Guitar Night at the Montreal International Jazz Festival

On Monday, June 29, 2015 at the 36th edition of the Montreal International Jazz Festival, I went to hear two quartets led by two of the most influential guitarists of our time: the Kurt Rosenwinkel New Quartet featuring Aaron Parks (piano and Fender Rhodes), Eric Revis (upright bass), and Allan Mednard (drums) and the John Scofield / Joe Lovano Quartet with Larry Grenadier (upright bass) and Bill Stewart (drums).

Rosenwinkel brought his New Quartet to the Gesu theater, one of the more intimate indoor concert venues the festival has to offer. The group played a few selections from their 2012 release, Star of Jupiter (Wommusic), as well as old favourites (including “The Polish Song”) and new music from both Rosenwinkel and Parks. The majority of the pieces tended to be on the harmonically dense side, however, extended open vamp sections helped to provide balance (as in the coda section of “Deja Vu” where the band found a decidedly deepset groove). Rosenwinkel utilized a number of guitar sounds in addition to his signature guitar sound with voice. At times, he incorporated guitar synth sounds using a Harmonic Octave Generator (HOG) in order to get a high, digital flute-like sound somewhat reminiscent of some of Pat Metheny’s recordings. As always, Rosenwinkel was in fine form and I got a kick from watching some local guitar players who were seated around me take turns shaking their heads in disbelief on seeing him perform line after line of the most fluid musical gestures with apparent ease.

Aaron Parks was given plenty of opportunity to shine with solo introductions and duos with Rosenwinkel. His versatility was quite amazing, referencing Romantic classical piano repertoire at times and electrified 1960s jazz fusion at others. The straight-ahead pieces reminded me of collaborative work between Bill Evans and Jim Hall from the late 1960s. Mednard and Revis were flawless throughout.

Afterwards, I ran over to the jam-packed Théâtre Maisonneuve to catch another quartet co-led by Scofield and tenor saxophonist and longtime Sco-associate, Joe Lovano, the premier concert of a number of shows scheduled for this year. The frontline was joined by Stewart and Grenadier, who also play on the forthcoming studio recording Past and Present, due October 2015.

The set was close to what you might expect to hear if you are at all familiar with Scofield’s albums that feature Lovano and Stewart from the early 1990s, including What We Do, Time on My Hands (with Jack DeJohnette), and Meant to Be. Personally, these are albums I fell in love as a young musician that eventually played a large role in shaping my concept of “contemporary jazz”. Similar to these albums, the set included a rhythm changes, a couple of 12-bar blues tunes, and groove-based originals with singable melody lines. More or less unchanged was Scofield’s guitar sound, one of the most recognizable in jazz, and his heavy reliance on the blues and rhythm and blues genres.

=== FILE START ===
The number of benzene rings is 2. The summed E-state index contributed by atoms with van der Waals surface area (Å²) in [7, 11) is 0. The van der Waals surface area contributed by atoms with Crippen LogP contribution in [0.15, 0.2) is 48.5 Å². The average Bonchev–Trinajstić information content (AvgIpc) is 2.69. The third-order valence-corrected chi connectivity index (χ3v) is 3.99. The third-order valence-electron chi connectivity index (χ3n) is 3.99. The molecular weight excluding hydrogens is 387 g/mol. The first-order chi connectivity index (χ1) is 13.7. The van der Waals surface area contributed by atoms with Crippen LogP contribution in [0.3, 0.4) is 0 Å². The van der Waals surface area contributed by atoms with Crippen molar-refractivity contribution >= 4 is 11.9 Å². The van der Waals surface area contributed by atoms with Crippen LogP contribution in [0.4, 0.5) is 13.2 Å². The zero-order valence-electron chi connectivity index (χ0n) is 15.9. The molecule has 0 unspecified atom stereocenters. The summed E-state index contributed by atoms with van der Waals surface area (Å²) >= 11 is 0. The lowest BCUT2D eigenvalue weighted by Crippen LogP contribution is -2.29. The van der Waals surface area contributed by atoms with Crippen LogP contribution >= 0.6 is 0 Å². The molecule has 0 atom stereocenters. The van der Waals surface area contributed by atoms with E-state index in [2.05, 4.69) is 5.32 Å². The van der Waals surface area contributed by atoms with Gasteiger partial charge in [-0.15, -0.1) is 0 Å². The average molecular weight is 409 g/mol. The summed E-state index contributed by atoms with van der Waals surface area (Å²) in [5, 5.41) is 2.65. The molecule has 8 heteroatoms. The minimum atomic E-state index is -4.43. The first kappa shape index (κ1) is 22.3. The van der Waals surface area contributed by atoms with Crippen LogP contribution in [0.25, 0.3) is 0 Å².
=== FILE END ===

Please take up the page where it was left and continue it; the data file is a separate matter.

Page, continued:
Although Sco and Lo are now sporting long(er) white beards, they are still performing their brand of jazz (albeit with a contemporary slant) with loads of enthusiasm and boundless energy. Lovano still does a little backwards dance step whenever he plays a flurry of notes. Another enjoyable and inspiring aspect of the performance was hearing all of the band members play so much language from the history of recorded jazz. Each of them were finding ways of using existing vocabulary in ways I haven’t heard used before, most notably on the encore tune – a blues from the pen of Lovano entitled “Big Ben”. At one point in the evening, Lovano said “the [jazz] spirits are flying high” and maybe that’s what the musicians were feeling as they played at such an historic venue and festival.

The rest of the repertoire came from Past and Present, clearly new material for the musicians, who approached the material with a certain amount of looseness in the true spirit of jazz. The musicians more than made up for any slight inconsistencies in terms of tightness with several spirited and exciting improvisations. They also appeared to be having fun (imagine that) checking each other out and feeding off each other’s musical lines. To top matters off, the sound was incredible. Kudos to Patrick Murray for getting the best sound from a group I have ever heard at the festival!

Scofield said “it feels so right” to be playing again with Lovano and I’d have to say that the audience agreed wholeheartedly.